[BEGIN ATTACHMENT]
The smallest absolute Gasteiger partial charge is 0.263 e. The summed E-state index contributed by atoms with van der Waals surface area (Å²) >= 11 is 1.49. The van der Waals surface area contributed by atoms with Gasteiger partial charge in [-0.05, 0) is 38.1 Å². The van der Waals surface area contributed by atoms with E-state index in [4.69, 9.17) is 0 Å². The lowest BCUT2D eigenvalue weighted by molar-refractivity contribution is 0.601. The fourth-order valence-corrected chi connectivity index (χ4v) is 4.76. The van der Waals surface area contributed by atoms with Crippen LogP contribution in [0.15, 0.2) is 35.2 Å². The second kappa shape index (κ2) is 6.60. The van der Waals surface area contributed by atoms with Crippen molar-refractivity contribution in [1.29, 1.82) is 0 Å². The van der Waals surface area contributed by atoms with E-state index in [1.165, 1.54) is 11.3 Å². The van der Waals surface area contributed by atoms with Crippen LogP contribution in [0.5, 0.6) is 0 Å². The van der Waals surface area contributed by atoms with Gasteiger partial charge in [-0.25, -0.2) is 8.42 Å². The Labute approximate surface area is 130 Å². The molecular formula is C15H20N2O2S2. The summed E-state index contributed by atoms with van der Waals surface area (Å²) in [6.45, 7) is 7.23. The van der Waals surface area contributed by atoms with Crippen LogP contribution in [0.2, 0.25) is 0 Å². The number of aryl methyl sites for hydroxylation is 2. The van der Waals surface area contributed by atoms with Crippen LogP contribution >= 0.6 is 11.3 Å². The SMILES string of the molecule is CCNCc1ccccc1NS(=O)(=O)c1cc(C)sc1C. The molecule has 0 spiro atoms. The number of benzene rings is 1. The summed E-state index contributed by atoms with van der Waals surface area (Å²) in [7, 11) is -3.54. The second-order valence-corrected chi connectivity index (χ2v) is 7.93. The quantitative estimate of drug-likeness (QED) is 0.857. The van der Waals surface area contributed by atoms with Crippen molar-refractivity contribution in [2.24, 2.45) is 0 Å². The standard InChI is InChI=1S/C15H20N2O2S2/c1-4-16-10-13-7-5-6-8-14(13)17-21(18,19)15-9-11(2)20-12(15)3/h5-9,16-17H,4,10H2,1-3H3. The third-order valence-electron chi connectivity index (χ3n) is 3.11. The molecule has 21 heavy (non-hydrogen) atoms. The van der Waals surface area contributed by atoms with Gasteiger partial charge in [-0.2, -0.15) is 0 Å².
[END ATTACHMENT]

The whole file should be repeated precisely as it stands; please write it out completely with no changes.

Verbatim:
The smallest absolute Gasteiger partial charge is 0.263 e. The summed E-state index contributed by atoms with van der Waals surface area (Å²) >= 11 is 1.49. The van der Waals surface area contributed by atoms with Gasteiger partial charge in [-0.05, 0) is 38.1 Å². The van der Waals surface area contributed by atoms with E-state index in [4.69, 9.17) is 0 Å². The lowest BCUT2D eigenvalue weighted by molar-refractivity contribution is 0.601. The fourth-order valence-corrected chi connectivity index (χ4v) is 4.76. The van der Waals surface area contributed by atoms with Crippen LogP contribution in [0.15, 0.2) is 35.2 Å². The second kappa shape index (κ2) is 6.60. The van der Waals surface area contributed by atoms with Crippen molar-refractivity contribution in [1.29, 1.82) is 0 Å². The van der Waals surface area contributed by atoms with E-state index in [1.165, 1.54) is 11.3 Å². The van der Waals surface area contributed by atoms with Crippen LogP contribution in [0.5, 0.6) is 0 Å². The van der Waals surface area contributed by atoms with Gasteiger partial charge in [-0.25, -0.2) is 8.42 Å². The Labute approximate surface area is 130 Å². The molecular formula is C15H20N2O2S2. The summed E-state index contributed by atoms with van der Waals surface area (Å²) in [6.45, 7) is 7.23. The van der Waals surface area contributed by atoms with Crippen LogP contribution in [0.2, 0.25) is 0 Å². The number of aryl methyl sites for hydroxylation is 2. The van der Waals surface area contributed by atoms with Crippen LogP contribution >= 0.6 is 11.3 Å². The SMILES string of the molecule is CCNCc1ccccc1NS(=O)(=O)c1cc(C)sc1C. The molecule has 0 spiro atoms. The number of benzene rings is 1. The summed E-state index contributed by atoms with van der Waals surface area (Å²) in [7, 11) is -3.54. The second-order valence-corrected chi connectivity index (χ2v) is 7.93. The quantitative estimate of drug-likeness (QED) is 0.857. The van der Waals surface area contributed by atoms with Crippen molar-refractivity contribution in [2.24, 2.45) is 0 Å². The standard InChI is InChI=1S/C15H20N2O2S2/c1-4-16-10-13-7-5-6-8-14(13)17-21(18,19)15-9-11(2)20-12(15)3/h5-9,16-17H,4,10H2,1-3H3. The third-order valence-electron chi connectivity index (χ3n) is 3.11. The molecule has 21 heavy (non-hydrogen) atoms. The van der Waals surface area contributed by atoms with Gasteiger partial charge in [-0.2, -0.15) is 0 Å².